With Congress on its summer recess, we’ve gotten a bit of a break from Republicans’ ad nauseam complaints that Donald Trump is a victim of a “two-tier system of justice” — one that goes after him and others in their party, the other favoring Democrats, who supposedly run the whole caper from the White House.
But with a fourth indictment of the former president likely any day now, expect his choir of sycophants to take up the chant again.
The claim would be laughable if it weren’t so sadly cynical. The country has a two-tier system all right, and it’s been long recognized, no matter which party holds power: It favors the wealthy and prominent and for everyone else, especially poor Americans and people of color, not so much.
Not only has that system benefited Trump throughout his life, it also has defined him, helping him to build a daunting reputation as a litigious fighter in business and politics.
When he was a real-estate developer and casino owner, Trump essentially got away with all manner of alleged skulduggery dating to his days as understudy to his father, thanks to the Trumps’ penchant for hiring crafty lawyers and exhausting prosecutors with delay tactics and countersuits. The son took an early lesson from the Trumps’ long fight in the early 1970s against federal charges of racial bias in renting their New York apartments, for which they hired the shady and ultimately disbarred lawyer Roy Cohn.
As Trump would later write, “We ended up making a minor settlement without admitting any guilt.”
He had much more to gloat about in the subsequent decades — cases for which the Trump Organization was held liable, but not its owner, or which ended with no-fault legal settlements and fines that he could pay and for the most part, shrug off. The firm was guilty of evading taxes. He embezzled money from his charitable foundation. He defrauded students at his sham real estate “university.” And Trump and his companies were hit with hundreds of liens and judgments over time for failing to pay contractors, suppliers, employees and others.
For Trump, the fines and the legal fees were just the cost of doing business.
Even as Trump was skirting legal lines in New York and New Jersey, he was always a high-society voice for tough-on-crime tactics against everyone else — consider his 1989 condemnation of the five Black and Latino teenagers wrongfully convicted of raping a Central Park jogger.
Given his successes at exploiting the system as a businessman — pushing envelopes, crossing lines and skating away from serious punishment — why wouldn’t Trump figure he could operate the same way as a politician and president? Accountability for thee, but not for me.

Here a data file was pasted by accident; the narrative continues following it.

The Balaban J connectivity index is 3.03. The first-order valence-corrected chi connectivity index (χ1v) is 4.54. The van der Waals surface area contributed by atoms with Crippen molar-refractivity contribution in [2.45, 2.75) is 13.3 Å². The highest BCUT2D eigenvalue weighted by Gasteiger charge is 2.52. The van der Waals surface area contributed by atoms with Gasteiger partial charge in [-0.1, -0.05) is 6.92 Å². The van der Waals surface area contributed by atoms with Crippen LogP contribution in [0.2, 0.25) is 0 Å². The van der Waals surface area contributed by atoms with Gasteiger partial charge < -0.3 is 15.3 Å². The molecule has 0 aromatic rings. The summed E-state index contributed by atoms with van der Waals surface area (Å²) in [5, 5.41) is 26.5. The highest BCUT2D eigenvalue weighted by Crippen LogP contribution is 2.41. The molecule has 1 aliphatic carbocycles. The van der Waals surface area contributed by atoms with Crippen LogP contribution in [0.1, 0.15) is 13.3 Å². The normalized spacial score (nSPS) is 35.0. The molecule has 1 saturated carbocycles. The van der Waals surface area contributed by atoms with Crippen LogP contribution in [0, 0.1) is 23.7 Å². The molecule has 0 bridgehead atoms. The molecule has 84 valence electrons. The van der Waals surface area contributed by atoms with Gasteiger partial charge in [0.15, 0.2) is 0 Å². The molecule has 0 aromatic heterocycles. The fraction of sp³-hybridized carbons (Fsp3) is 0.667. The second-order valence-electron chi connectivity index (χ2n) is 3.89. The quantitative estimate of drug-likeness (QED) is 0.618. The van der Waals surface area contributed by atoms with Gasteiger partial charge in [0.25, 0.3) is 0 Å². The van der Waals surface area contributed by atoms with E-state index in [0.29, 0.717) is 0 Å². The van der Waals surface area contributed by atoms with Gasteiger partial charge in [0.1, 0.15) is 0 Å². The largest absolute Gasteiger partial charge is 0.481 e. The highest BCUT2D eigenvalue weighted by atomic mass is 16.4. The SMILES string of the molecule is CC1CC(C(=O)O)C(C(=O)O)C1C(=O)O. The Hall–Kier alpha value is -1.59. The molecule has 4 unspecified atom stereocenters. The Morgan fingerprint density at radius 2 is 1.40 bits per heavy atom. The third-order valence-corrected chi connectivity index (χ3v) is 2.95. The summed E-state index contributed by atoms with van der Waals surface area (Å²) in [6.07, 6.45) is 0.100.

The man who now bleats daily about President Biden’s “weaponization of government” in 2016 led campaign rallies in chants of “Lock ‘er up!” against his Democratic rival, Hillary Clinton. As president, he pressured senior administration officials —unsuccessfully — to get the Justice Department and the IRS to follow through, and not just against Clinton.
“He was always telling me that we need to use the FBI and IRS to go after people — it was constant and obsessive and is just what he’s claiming is being done to him now,” John F. Kelly, Trump’s former White House chief of staff, told the New York Times. Former Atty. Gen. William Barr and former national security advisor John Bolton, among other appointees, alleged similar score-settling pressure from Trump.
Ironically, this beneficiary of a system that favors the wealthy and well-connected built his political appeal by capitalizing on average Americans’ grievances against opportunistic “elites.” It takes one to know one, Trump has told them, and his marks lap it up. After eight years of this demagoguery, they believe him when he nonsensically says after each indictment that government thugs are “coming after you — and I’m just standing in their way.” And they send hundreds of millions to his political coffers.
It is because Trump commands such unflinching support from so many Republican voters that most party officials, including his rivals for the 2024 presidential nomination, also come to his defense. They echo his false whataboutism equating his own predicament with Biden’s supposed impunity and Hunter Biden’s supposed “sweetheart deal” on tax and gun charges.
Most of all, they echo his warped definition of the two-tier justice system. Trump recently compiled dozens of Republicans’ quotes in an email; it’s almost comical to see such fealty to the Dear Leader’s talking points on one screen. Of course, one of the quotes is from Speaker “My Kevin” McCarthy: “House Republicans will continue to uncover the truth about Biden Inc. and the two-tiered system of justice.”
But such echoes are dismaying. Here’s what presidential candidate and South Carolina Sen. Tim Scott said after Trump’s indictment for his efforts to overturn the 2020 election: “What we see today are two different tracks of justice. One for political opponents and another for the son of the current president.” Scott, the Senate’s only Black Republican, surely knows better than to define the justice system’s inequities that way.
Missing from nearly all Republicans’ rhetoric is mention of the more than 1,000 Americans charged to date for answering Trump’s summons to come to the Capitol on Jan. 6, 2021. If they did note that fact, the politicians might have to explain why all those people have been held accountable, but not the man who misled them into seeking to keep him in power.
And then those Republican politicians would be talking about the real two-tier system of justice. They can’t have that.